Efforts to protect child farmworkers got a big boost last Thursday, June 16th when the popular actress Eva Longoria helped Rep. Lucille Roybal-Allard (D-Calif.) introduce legislation to extend child labor law protection to agriculture. “The Children’s Act for Responsible Employment,” has been introduced several times over the last decade but garnered increased support in the last Congress when 106 House members joined Roybal-Allard in co-sponsoring the bill.
“Agriculture is the only industry governed by labor laws that allow children as young as 12 to work with virtually no restrictions on the number of hours they spend in the fields outside of the school day,” Congresswoman Lucille Roybal-Allard told attendees at the press conference. “Tragically, unable to keep up with the competing demands of long work hours in the fields and school, a recent report found that child farmworkers drop out of school at four times the national dropout rate – slamming the door shut on the very pathway that could one day help them escape a lifetime of unrelenting work harvesting our crops.”
“I want to commend Rep. Lucille Roybal-Allard for her leadership in Congress on the CARE Act,” said Longoria, one of the stars of ABC’s Desperate Housewives.
When Longoria learned about these working children, she became so concerned she decided to produce a film about child farmworkers: “The Harvest/La Cosecha.”
The film had its D.C. premiere on Capitol Hill later in the day. It focuses on three young farmworkers, ages 12, 14 and 16, who are among the estimated 400,000 children who work as migrant laborers on America’s farms. As it detailed their day-to-day struggles, the emotional toll of poverty and migration was palpable. Even veteran farmworker advocates found it incredibly moving. Dolores Huerta, who co-founded the United Farmworkers of America with Cesar Chavez found herself wiping away tears as she talked after the film. She said it reminded her of her and Cesar’s young days as farmworkers and organizers.
The teens travel with their families across thousands of miles to pick crops in southern Texas, northern Michigan and northern Florida during the harvest season. Along the way, they face backbreaking labor in 100-degree heat, physical hazards from pesticides, the emotional burden of helping their families through economic crises when work opportunities dry up, separation from their families and peer groups, and dwindling hope for their educational and economic advancement.
The film will be released theatrically in Los Angeles and in New York in July, along with special screenings in 30 cities nationally. Advocates hope the film will bring much needed attention to a problem that is little known by most Americans.
While retaining current exemptions for family farms, the CARE Act would bring age and work hour standards for children in agriculture up to the standards for children working in all other industries. Under CARE, teenagers would be required to be at least 14 years of age to work in agriculture and at least 18 years of age to perform particularly hazardous work. 14 and 15-year-olds would be permitted to work in certain agriculture jobs, as decided by the Department of Labor.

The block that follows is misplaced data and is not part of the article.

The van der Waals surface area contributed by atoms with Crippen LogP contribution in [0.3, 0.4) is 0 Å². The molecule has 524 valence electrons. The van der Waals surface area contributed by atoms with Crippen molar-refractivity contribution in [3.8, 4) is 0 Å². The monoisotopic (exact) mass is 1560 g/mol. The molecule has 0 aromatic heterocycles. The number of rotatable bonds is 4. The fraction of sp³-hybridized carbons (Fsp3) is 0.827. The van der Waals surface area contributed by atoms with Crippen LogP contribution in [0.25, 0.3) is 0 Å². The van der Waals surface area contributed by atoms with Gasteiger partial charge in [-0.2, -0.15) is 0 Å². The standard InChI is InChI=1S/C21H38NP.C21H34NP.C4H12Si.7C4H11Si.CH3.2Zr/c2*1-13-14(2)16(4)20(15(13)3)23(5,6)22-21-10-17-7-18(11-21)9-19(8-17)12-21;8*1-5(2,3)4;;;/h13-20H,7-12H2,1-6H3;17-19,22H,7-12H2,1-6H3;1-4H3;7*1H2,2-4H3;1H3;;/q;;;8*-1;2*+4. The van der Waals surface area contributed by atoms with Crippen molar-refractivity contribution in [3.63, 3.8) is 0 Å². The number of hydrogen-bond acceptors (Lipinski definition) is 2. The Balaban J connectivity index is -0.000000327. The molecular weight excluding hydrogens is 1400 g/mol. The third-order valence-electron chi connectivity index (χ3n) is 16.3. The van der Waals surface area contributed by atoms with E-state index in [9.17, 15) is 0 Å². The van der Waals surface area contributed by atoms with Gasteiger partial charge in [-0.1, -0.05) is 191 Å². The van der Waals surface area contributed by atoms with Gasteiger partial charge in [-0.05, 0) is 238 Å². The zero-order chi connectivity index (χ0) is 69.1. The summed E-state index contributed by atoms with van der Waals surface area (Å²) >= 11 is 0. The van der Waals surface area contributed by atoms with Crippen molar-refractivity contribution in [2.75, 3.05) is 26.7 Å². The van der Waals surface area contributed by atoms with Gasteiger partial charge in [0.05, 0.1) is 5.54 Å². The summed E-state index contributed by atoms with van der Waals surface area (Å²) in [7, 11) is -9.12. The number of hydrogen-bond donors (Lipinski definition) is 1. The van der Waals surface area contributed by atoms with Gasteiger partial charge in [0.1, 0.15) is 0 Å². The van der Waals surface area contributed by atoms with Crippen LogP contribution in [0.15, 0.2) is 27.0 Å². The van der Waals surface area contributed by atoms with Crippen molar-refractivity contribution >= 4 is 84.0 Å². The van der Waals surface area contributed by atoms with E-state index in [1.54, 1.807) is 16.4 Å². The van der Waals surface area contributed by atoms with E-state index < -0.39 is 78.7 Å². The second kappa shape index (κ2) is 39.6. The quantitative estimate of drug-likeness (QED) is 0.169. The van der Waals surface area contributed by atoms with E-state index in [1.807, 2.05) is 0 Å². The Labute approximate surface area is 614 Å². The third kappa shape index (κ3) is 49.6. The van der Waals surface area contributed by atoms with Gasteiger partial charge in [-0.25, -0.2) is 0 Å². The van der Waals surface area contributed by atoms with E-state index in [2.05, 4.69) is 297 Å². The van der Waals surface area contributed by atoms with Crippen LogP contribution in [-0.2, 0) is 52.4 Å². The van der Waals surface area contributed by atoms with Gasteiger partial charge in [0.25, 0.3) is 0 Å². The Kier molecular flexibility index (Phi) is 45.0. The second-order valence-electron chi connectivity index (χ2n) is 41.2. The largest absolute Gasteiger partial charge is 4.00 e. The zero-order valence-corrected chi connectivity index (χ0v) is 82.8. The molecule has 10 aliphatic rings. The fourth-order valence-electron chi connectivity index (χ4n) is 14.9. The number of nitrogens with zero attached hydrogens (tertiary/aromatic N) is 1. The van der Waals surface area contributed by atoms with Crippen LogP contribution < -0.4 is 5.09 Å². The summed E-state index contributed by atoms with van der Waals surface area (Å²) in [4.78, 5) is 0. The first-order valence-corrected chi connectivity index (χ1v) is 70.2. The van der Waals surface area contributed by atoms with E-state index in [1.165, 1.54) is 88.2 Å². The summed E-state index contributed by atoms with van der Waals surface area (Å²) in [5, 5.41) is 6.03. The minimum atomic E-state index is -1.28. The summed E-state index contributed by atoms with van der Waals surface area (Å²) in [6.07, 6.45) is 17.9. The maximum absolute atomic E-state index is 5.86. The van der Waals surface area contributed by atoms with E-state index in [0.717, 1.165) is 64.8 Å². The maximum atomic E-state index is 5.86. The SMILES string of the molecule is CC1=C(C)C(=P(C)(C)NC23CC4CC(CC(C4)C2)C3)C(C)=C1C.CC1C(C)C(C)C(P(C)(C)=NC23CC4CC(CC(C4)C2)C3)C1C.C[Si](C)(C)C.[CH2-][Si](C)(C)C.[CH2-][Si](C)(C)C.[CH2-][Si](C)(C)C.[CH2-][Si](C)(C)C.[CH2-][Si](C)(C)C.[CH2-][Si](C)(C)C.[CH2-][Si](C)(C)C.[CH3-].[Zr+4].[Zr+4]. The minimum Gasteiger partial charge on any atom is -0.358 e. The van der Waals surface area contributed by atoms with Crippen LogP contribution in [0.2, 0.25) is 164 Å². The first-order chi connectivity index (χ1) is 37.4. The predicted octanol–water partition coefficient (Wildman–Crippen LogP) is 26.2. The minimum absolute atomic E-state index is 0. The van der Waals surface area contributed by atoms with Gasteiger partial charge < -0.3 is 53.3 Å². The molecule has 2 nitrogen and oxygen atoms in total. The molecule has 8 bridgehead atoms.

I was among the speakers at the press conference and I pointed out the inconsistencies of U.S law, which does not allow a 12-year-old to work in an air-conditioned office but will allow that same child to work 14 hours in 100-degree heat, performing back-breaking labor in fields treated with pesticides. I feel fortunate to coordinate the Child Labor Coalition (CLC), co-chaired by NCL, which has had protecting child farmworkers as a priority for the last 10 years.
During the press conference, I noted the results of NCL’s new consumer poll on attitudes about child labor in agriculture, which found that 4 out of 5 Americans believe that all children should be protected equally from child labor, no matter the industry they toil in. The poll found that only 3 percent of Americans would let their own children work more than 40 hours per week in the fields—something many 12-year-old migrants do today. Given the public’s concern about child labor, it’s unfathomable that Congress has so far refused to fix this glaring glitch in our child labor laws.
Norma Flores López of the Association of Farmworker Opportunity Programs—also a CLC member—said, “Starting at the young age of 12, I worked in the fields alongside my family. I worked to help my family survive, often until my hands were so swollen that I could not hold a pencil at school. Like thousands of American farmworker children today, I experienced the hazards of child labor in agriculture first hand, which is why I know how important it is to equalize the child labor law by passing the CARE Act.”
Please consider writing or calling your Representative or Senator today and telling them that you protect equal child labor protections for agriculture. Can we afford to sacrifice another generation of farmworker youth?